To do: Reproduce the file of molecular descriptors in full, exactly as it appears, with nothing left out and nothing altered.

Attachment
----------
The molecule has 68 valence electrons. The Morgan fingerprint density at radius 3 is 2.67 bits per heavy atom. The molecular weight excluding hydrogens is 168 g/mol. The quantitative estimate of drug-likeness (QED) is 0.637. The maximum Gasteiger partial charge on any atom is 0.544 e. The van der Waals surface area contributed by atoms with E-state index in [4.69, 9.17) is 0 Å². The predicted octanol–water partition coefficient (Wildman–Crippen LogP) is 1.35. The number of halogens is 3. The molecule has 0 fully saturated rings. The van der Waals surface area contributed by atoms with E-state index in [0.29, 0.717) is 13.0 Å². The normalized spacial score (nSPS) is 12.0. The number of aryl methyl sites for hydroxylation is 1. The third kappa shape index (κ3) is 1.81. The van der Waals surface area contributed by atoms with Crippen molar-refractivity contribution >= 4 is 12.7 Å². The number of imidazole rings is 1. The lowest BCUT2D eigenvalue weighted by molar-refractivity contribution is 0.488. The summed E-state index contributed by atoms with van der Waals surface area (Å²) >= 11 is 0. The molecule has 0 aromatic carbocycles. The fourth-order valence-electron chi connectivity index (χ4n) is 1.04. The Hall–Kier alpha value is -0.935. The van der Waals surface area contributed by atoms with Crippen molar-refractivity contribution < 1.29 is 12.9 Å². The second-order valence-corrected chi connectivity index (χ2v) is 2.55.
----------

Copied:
The molecule has 68 valence electrons. The Morgan fingerprint density at radius 3 is 2.67 bits per heavy atom. The molecular weight excluding hydrogens is 168 g/mol. The quantitative estimate of drug-likeness (QED) is 0.637. The maximum Gasteiger partial charge on any atom is 0.544 e. The van der Waals surface area contributed by atoms with E-state index in [4.69, 9.17) is 0 Å². The predicted octanol–water partition coefficient (Wildman–Crippen LogP) is 1.35. The number of halogens is 3. The molecule has 0 fully saturated rings. The van der Waals surface area contributed by atoms with E-state index in [0.29, 0.717) is 13.0 Å². The normalized spacial score (nSPS) is 12.0. The number of aryl methyl sites for hydroxylation is 1. The third kappa shape index (κ3) is 1.81. The van der Waals surface area contributed by atoms with Crippen molar-refractivity contribution >= 4 is 12.7 Å². The number of imidazole rings is 1. The lowest BCUT2D eigenvalue weighted by molar-refractivity contribution is 0.488. The summed E-state index contributed by atoms with van der Waals surface area (Å²) >= 11 is 0. The molecule has 0 aromatic carbocycles. The fourth-order valence-electron chi connectivity index (χ4n) is 1.04. The Hall–Kier alpha value is -0.935. The van der Waals surface area contributed by atoms with Crippen molar-refractivity contribution < 1.29 is 12.9 Å². The second-order valence-corrected chi connectivity index (χ2v) is 2.55.